Weather cited for better-than-average spatfalls in MD, VA
Scientists warn that reproduction success doesn't always lead to more adults in the future
Maryland last year saw the biggest baby oyster boom -or spatfall - in its portion of the Bay in more than a decade, providing a sliver of good news for the critical Chesapeake shellfish whose overall population hovers near historic lows.
Most Virginia rivers also reported better-than-average spatfalls.
But several scientists cautioned that good spat production - though good news - does not necessarily result in a greater number of adults in the future. "You have got to have the spat to have any chance," said Jim Wesson, who oversees oyster restoration programs for the Virginia Marine Resources Commission. But so many small oysters fall victim to predators or succumb to disease, he said, it's difficult to predict how many will be left after two or three years. "You can only read so much into it each year. You have to watch and see what happens."
Biologists said weather was likely the biggest factor leading to the good spat set. Much of the spring was cooler than normal before a rapid warm-up in June. The sudden temperature increase may have spurred many oysters to release sperm and eggs at the same time, causing greatly increased fertilization rates and larvae production.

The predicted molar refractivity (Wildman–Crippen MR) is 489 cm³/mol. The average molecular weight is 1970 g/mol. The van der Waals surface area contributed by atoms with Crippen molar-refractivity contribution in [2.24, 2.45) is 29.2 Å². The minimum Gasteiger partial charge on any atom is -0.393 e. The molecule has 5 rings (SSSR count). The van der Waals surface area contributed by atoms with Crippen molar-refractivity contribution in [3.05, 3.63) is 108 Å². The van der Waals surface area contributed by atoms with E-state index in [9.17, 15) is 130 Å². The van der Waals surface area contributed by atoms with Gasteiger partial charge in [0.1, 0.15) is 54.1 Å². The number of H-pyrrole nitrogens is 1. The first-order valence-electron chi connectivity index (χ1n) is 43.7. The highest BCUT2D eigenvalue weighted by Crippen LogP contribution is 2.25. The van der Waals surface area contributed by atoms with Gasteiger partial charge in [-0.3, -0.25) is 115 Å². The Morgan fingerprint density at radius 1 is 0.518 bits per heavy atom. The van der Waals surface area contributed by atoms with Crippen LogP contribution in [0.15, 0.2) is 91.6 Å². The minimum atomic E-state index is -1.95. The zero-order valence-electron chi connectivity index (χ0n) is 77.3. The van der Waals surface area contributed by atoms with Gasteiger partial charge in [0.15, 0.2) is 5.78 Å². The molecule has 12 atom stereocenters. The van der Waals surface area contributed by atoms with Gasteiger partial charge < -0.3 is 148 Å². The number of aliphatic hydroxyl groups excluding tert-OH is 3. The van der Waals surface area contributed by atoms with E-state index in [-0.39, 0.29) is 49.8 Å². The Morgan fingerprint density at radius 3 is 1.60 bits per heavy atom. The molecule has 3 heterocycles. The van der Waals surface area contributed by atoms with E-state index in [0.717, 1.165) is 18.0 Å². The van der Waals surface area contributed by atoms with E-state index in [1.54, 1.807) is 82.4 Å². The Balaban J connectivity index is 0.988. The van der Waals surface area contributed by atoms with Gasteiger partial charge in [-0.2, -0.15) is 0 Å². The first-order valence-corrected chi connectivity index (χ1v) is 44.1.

Oyster spat are larvae that successfully attach to a solid substrate, usually other oyster shells on oyster bar, and begin growing and forming shells.
Maryland biologists reported that their annual fall oyster survey found an average of nearly 80 spat per bushel, the highest since 1997, when the spatfall index was 277. The index is the average number of spat found in each bushel sample collected at 53 oyster bars scattered throughout Maryland's portion of the Bay. The fall survey has been conducted annually since 1939.
Unlike 1997, when the index was driven primarily by the Eastern Bay count, the 2010 boom was widespread. Eleven bars had the highest or second highest spat counts since 1985. The heaviest spat counts were in southern Eastern Shore waters, where one sample showed 910 spat. Baby oysters were also found in low-salinity areas, where spat is found only about once a decade.
The timing couldn't have been better, biologists say. Last year, in a controversial move, Maryland set aside about a quarter of its high-quality oyster bars as protected sanctuaries. Oysters in those areas will be safe from harvest as they grow.
"Historically, when an area was open to fishing, once you developed a high concentration of mature oysters, they would be quickly discovered and exploited," said Mike Naylor, director of the Maryland Department of Natural Resources Shellfish Program. "Now you can have high-density oyster reefs that will be left alone."
The Maryland survey also showed good news regarding the two diseases that have devastated oyster populations. While Dermo was widespread, infection rates were below the averages seen over the past two decades. Meanwhile, the geographic range of MSX distribution continued to decrease.